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Cloud Security: 5 Things to Consider When Migrating to the Cloud

Cyber-attacks are a primary concern for businesses in today’s online environment. A security breach can create incredible financial and asset losses. Companies can lose up to $25 per minute due to data breaches alone. In addition, it can ruin the customer’s trust that their information is safeguarded and spoil the company’s overall reputation.

Now more than ever, organizations utilize cloud infrastructures to store important applications, data, and operations. However, despite all the advances in cloud security, cyber security remains a prominent concern, and businesses continue to look for cloud solutions. Therefore, companies must center DevSecOps in their business processes and strategy for the efficiency of cloud operations and to optimize their data protection.

When selecting a Cloud Service Provider (CSP), it’s crucial to consider the security factors involved during cloud migration and for cloud operations. In this blog, we’ll break down where the responsibility of cloud security lies; then discuss five security factors for consideration when migrating to the cloud and the digital transformation it brings.

Shared Responsibility Model

When developing a cloud migration strategy, you need to consider who is responsible for the different components of the cloud’s security. Depending on the cloud model the company chooses, such as SaaS, IaaS, or PaaS, the company will have varying responsibilities surrounding the environment’s security.

For example, suppose a company is using the Software as a Service (SaaS) model. In that case, the CSP is responsible for the security of the underlying infrastructure; such as the servers and operating systems on which the specific cloud application runs. But the business using the cloud is responsible for access to the application.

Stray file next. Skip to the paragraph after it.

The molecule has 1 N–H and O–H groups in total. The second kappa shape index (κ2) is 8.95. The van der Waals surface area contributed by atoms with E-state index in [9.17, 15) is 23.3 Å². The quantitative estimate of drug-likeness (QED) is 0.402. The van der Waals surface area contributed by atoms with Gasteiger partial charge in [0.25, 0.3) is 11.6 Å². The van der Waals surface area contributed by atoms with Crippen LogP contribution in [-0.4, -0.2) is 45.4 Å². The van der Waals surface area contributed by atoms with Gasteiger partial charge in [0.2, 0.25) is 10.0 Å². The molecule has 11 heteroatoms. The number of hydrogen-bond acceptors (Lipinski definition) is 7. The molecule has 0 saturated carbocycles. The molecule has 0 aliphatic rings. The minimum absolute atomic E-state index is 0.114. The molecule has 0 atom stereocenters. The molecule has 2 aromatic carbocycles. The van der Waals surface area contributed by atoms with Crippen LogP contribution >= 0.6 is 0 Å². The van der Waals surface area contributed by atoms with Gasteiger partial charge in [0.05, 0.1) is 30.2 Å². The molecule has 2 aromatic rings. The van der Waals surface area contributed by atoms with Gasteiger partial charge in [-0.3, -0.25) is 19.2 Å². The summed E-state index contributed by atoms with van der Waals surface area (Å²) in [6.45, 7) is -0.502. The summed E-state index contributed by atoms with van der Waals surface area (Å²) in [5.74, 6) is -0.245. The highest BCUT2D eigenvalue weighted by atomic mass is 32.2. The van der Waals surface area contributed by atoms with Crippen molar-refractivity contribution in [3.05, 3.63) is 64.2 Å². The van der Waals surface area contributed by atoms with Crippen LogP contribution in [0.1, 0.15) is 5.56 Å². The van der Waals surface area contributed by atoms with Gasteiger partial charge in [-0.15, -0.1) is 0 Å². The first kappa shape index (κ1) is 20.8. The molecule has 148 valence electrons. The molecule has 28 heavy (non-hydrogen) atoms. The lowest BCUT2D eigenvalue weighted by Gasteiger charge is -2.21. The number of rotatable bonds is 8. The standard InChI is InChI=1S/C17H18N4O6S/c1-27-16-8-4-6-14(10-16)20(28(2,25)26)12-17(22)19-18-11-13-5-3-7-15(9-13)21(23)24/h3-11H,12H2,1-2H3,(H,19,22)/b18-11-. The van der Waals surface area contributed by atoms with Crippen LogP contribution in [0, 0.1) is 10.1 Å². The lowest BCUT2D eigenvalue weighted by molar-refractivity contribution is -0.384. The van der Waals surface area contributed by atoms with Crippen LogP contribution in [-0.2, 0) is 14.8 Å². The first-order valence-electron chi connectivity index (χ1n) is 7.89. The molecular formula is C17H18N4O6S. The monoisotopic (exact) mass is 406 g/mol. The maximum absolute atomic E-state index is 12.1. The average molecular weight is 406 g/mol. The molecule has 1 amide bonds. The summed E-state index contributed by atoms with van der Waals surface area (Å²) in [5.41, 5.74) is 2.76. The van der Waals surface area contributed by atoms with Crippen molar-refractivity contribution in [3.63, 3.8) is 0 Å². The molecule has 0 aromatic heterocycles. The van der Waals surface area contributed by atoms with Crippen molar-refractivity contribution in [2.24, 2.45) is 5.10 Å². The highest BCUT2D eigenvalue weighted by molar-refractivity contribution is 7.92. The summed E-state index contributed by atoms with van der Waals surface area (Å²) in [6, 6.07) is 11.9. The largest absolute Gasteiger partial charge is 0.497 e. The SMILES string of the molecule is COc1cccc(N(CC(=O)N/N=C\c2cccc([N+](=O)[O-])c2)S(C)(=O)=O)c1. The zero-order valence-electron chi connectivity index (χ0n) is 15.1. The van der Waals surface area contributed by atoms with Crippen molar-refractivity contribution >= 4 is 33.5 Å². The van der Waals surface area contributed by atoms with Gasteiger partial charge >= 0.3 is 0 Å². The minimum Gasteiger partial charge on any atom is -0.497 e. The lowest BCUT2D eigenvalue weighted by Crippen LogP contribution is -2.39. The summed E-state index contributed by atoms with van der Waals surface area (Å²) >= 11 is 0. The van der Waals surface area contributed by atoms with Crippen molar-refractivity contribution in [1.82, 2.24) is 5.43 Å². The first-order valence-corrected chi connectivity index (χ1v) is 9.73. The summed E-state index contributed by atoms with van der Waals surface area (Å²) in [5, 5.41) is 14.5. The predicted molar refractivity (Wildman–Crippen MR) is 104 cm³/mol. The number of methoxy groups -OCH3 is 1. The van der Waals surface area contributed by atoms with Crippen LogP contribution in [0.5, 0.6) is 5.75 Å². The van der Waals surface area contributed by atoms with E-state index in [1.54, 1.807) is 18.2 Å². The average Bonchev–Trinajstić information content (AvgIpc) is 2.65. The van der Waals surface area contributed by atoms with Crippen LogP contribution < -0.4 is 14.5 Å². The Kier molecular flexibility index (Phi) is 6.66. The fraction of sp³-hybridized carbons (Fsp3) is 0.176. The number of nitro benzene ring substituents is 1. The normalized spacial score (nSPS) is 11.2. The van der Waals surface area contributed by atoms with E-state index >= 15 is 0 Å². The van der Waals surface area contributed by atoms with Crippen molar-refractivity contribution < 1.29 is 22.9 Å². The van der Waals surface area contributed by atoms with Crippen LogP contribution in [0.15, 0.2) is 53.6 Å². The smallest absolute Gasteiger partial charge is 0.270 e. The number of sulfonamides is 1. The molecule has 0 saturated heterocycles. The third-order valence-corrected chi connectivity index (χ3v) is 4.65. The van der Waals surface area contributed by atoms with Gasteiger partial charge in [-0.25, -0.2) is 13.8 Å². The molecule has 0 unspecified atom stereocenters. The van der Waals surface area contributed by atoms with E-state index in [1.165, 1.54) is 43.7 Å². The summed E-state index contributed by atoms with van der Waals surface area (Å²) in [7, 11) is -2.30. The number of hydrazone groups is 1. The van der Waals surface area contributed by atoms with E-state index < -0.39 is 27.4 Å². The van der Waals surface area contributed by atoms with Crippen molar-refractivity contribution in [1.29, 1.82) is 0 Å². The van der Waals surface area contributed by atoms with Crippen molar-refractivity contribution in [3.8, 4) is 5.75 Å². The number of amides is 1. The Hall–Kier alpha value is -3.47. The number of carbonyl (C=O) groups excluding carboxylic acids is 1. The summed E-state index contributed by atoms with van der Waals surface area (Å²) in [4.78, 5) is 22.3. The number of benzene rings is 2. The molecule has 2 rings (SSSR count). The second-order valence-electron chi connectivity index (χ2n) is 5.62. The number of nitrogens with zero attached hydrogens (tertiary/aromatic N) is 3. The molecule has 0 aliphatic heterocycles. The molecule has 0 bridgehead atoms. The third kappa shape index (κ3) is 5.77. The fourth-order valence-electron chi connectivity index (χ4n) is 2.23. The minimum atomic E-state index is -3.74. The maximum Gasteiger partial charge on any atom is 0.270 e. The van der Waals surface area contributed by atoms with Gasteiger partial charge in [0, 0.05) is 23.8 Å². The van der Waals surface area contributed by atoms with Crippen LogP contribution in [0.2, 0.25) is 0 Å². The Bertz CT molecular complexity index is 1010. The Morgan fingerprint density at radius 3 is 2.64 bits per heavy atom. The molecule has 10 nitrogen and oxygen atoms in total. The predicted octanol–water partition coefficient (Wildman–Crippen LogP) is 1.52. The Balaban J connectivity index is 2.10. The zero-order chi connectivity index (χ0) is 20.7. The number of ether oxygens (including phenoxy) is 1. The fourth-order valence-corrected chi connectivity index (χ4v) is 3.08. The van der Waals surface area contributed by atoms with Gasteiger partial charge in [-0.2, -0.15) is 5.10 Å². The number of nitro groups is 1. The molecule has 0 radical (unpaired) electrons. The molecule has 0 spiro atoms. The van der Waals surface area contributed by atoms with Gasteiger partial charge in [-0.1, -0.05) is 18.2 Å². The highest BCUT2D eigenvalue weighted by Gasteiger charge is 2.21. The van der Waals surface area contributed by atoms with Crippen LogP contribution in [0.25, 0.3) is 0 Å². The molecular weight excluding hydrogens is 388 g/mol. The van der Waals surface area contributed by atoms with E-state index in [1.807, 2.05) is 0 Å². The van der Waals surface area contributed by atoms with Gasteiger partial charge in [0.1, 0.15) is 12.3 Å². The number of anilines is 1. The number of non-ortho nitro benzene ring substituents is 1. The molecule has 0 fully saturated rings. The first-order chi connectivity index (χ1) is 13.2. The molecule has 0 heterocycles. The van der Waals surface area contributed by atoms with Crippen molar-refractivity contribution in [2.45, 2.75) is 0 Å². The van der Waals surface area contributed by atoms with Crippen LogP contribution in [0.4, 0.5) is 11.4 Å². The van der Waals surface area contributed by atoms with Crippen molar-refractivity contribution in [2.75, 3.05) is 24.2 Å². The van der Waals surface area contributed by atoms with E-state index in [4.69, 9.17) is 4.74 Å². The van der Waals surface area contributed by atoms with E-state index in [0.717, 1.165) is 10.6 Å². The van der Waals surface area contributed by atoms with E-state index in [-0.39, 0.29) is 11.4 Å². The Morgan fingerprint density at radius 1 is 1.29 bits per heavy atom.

If a company uses an Infrastructure as a Service (IaaS) model, they are responsible for the security of the infrastructure, such as the servers, operating systems, and network devices. Here the business must ensure the systems are kept updated and properly configured. With this model, the cloud provider is only responsible for the physical security of the infrastructure.

Despite being aware of the shared responsibilities, the business is always accountable for the security of the data. If there is a compromise, the business is ultimately responsible, not the cloud provider. It’s essential to consider the service level agreements with the CSP to understand who’s responsible for each aspect of the service while assessing and understanding potential security factors.

Carlton Peterson

Carlton is the contributing author of electronic security. His field of communication is fascinating since he writes about that side of the industry which is costly, less used but more inclined upon by developed countries. Electronic securities have been seeing an upward graph nowadays, but the current scenario still needs to be changed. Carlton’s articles reflect the real happening wrapped up in formally written words.

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